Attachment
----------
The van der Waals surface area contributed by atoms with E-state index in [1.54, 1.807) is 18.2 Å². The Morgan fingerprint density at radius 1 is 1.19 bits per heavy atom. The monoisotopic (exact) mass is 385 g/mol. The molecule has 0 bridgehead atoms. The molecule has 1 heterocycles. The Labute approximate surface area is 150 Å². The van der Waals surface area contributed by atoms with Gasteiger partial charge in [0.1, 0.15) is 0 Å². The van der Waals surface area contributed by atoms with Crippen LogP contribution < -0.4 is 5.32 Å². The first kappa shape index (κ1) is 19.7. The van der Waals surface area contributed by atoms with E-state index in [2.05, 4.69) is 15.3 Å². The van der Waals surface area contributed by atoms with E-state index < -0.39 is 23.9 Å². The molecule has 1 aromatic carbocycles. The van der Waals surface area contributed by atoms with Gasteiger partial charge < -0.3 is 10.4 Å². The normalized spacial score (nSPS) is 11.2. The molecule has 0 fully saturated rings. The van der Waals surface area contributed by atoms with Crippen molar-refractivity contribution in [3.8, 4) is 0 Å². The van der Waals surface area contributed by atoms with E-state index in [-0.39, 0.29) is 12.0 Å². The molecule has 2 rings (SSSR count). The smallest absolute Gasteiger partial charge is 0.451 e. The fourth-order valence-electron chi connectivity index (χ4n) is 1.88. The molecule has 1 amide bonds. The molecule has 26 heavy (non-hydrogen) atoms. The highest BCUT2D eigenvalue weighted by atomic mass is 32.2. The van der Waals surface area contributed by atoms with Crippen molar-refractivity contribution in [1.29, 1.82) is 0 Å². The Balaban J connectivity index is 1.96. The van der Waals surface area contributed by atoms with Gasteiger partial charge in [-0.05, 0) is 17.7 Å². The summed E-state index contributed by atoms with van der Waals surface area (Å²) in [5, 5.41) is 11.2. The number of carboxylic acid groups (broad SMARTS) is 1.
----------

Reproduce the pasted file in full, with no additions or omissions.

The van der Waals surface area contributed by atoms with E-state index in [1.54, 1.807) is 18.2 Å². The Morgan fingerprint density at radius 1 is 1.19 bits per heavy atom. The monoisotopic (exact) mass is 385 g/mol. The molecule has 0 bridgehead atoms. The molecule has 1 heterocycles. The Labute approximate surface area is 150 Å². The van der Waals surface area contributed by atoms with Gasteiger partial charge in [0.1, 0.15) is 0 Å². The van der Waals surface area contributed by atoms with Crippen LogP contribution < -0.4 is 5.32 Å². The first kappa shape index (κ1) is 19.7. The van der Waals surface area contributed by atoms with E-state index in [2.05, 4.69) is 15.3 Å². The van der Waals surface area contributed by atoms with E-state index < -0.39 is 23.9 Å². The molecule has 1 aromatic carbocycles. The van der Waals surface area contributed by atoms with Gasteiger partial charge < -0.3 is 10.4 Å². The normalized spacial score (nSPS) is 11.2. The molecule has 0 fully saturated rings. The van der Waals surface area contributed by atoms with Crippen molar-refractivity contribution in [3.8, 4) is 0 Å². The van der Waals surface area contributed by atoms with E-state index in [-0.39, 0.29) is 12.0 Å². The molecule has 2 rings (SSSR count). The smallest absolute Gasteiger partial charge is 0.451 e. The fourth-order valence-electron chi connectivity index (χ4n) is 1.88. The molecule has 1 amide bonds. The molecule has 26 heavy (non-hydrogen) atoms. The highest BCUT2D eigenvalue weighted by atomic mass is 32.2. The van der Waals surface area contributed by atoms with Crippen molar-refractivity contribution in [1.29, 1.82) is 0 Å². The Balaban J connectivity index is 1.96. The van der Waals surface area contributed by atoms with Gasteiger partial charge in [-0.05, 0) is 17.7 Å². The summed E-state index contributed by atoms with van der Waals surface area (Å²) in [5, 5.41) is 11.2. The number of carboxylic acid groups (broad SMARTS) is 1.